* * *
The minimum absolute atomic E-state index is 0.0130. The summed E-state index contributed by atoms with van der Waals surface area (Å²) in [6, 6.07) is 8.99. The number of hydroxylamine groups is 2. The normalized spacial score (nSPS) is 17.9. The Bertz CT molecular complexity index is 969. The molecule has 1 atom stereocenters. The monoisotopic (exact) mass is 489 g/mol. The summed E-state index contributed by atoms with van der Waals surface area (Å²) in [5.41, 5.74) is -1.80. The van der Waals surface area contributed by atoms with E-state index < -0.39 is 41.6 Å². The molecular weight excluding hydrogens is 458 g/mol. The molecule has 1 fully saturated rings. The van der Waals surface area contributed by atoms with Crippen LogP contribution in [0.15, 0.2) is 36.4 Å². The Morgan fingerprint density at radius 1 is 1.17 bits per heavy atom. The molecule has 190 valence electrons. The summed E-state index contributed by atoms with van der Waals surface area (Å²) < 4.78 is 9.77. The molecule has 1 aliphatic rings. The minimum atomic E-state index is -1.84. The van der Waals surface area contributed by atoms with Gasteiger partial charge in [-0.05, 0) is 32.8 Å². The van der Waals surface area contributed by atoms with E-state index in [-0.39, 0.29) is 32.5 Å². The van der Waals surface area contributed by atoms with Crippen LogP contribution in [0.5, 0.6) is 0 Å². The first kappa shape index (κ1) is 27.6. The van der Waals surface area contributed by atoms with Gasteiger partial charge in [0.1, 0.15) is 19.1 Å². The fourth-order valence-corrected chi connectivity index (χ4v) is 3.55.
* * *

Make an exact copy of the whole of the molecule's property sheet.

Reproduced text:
The minimum absolute atomic E-state index is 0.0130. The summed E-state index contributed by atoms with van der Waals surface area (Å²) in [6, 6.07) is 8.99. The number of hydroxylamine groups is 2. The normalized spacial score (nSPS) is 17.9. The Bertz CT molecular complexity index is 969. The molecule has 1 atom stereocenters. The monoisotopic (exact) mass is 489 g/mol. The summed E-state index contributed by atoms with van der Waals surface area (Å²) in [5.41, 5.74) is -1.80. The van der Waals surface area contributed by atoms with E-state index < -0.39 is 41.6 Å². The molecular weight excluding hydrogens is 458 g/mol. The molecule has 1 fully saturated rings. The van der Waals surface area contributed by atoms with Crippen LogP contribution in [0.15, 0.2) is 36.4 Å². The Morgan fingerprint density at radius 1 is 1.17 bits per heavy atom. The molecule has 190 valence electrons. The summed E-state index contributed by atoms with van der Waals surface area (Å²) < 4.78 is 9.77. The molecule has 1 aliphatic rings. The minimum atomic E-state index is -1.84. The van der Waals surface area contributed by atoms with Gasteiger partial charge in [-0.05, 0) is 32.8 Å². The van der Waals surface area contributed by atoms with E-state index in [-0.39, 0.29) is 32.5 Å². The van der Waals surface area contributed by atoms with Crippen LogP contribution in [0.5, 0.6) is 0 Å². The first kappa shape index (κ1) is 27.6. The van der Waals surface area contributed by atoms with Gasteiger partial charge in [0.1, 0.15) is 19.1 Å². The fourth-order valence-corrected chi connectivity index (χ4v) is 3.55.